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Jacobson H. The Dog's Last Walk.London: Bloomsbury; 2017

McCarthy J, O'Donnell K, Campbell L, Dooley D. Ethical arguments for access to abortion services in the Republic of Ireland: recent developments in the public discourse. J Med Ethics. 2018; https://doi.org/https://doi.org10.1136/medethics-2017-104728

Olshansky SJ, Hayflick L. The role of the WI-38 cell strain in saving lives and reducing morbidity. AIMS Public Health. 2017; 4:(2)127-38 https://doi.org/https://doi.org10.3934/publichealth.2017.2.127

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Skene L, Parker M. The role of the church in developing the law. J Med Ethics. 2002; 28:215-18

Vaccines and the fetus

02 July 2018
2 min read
Volume 26 · Issue 7

Abstract

After the abortion referendum in Ireland, ethical debates on the treatment of fetal material loom on the horizon. George Winter weighs the influence of the Church against the medical advances

The vote to repeal the Eighth Amendment of the Irish Constitution, which previously banned abortion, righted a long-standing wrong. The vote also vindicated the principles of autonomy and justice, which according to McCarthy et al (2018: 1)—who outlined recent developments in public discourse on abortion in Ireland— ‘are at the centre of social and democratic societies around the world.’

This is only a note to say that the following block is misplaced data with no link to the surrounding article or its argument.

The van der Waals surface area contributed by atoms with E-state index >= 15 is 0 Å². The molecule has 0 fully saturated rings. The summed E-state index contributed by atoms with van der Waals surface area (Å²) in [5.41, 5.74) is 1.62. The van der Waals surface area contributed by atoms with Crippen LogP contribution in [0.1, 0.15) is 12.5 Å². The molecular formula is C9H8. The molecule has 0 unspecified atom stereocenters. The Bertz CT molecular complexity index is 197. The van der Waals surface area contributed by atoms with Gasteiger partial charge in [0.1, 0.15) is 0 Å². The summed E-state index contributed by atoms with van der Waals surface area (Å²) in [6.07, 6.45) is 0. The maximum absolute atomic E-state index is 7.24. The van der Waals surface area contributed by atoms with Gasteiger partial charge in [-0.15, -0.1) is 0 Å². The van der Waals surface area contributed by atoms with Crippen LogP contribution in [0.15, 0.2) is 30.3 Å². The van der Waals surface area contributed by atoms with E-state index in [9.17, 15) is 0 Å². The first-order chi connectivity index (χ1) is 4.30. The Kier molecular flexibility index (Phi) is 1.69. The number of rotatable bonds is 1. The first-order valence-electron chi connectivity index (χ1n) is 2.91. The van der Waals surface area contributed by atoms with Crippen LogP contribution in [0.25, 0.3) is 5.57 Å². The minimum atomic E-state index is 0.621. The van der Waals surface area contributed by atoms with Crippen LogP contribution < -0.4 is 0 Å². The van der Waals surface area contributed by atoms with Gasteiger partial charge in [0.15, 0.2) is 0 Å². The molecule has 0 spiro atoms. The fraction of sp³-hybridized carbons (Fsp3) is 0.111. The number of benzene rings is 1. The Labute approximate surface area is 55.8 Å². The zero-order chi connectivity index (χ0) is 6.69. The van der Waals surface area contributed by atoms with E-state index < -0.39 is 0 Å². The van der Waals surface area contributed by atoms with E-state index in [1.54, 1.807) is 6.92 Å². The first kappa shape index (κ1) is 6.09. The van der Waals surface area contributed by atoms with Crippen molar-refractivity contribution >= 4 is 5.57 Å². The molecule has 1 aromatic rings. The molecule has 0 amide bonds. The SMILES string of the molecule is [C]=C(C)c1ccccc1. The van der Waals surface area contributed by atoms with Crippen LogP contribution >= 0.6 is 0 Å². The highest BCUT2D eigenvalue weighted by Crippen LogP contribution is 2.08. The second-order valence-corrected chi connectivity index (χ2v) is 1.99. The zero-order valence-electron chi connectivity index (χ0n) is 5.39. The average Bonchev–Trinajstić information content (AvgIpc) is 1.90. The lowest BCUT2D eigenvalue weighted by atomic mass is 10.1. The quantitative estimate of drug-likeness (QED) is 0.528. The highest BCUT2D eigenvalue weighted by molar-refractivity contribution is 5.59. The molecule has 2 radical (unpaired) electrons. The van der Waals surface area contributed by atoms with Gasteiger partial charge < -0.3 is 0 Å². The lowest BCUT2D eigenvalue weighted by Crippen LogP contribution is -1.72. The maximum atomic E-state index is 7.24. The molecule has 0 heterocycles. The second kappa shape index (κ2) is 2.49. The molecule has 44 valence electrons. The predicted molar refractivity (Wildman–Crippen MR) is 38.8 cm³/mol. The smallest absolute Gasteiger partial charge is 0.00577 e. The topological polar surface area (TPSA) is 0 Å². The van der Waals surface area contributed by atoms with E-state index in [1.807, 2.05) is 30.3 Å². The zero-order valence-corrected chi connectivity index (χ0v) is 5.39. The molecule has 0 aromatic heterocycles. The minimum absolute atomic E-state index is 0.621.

Although the focus is now on translating the will of the Irish people into legislation, other challenges may be looming on the ethical horizon. One source of debate could be whether it is acceptable to use fetal material, which would otherwise be destroyed, in medical research, and one might anticipate that the potential rise in abortions could lead to an increased interest in this area of research.

An early example of the possible conflicts that can arise is provided by a case involving Professor Leonard Hayflick—one of the great pioneers of cell culture in the 1950s and 1960s—and the Vatican.

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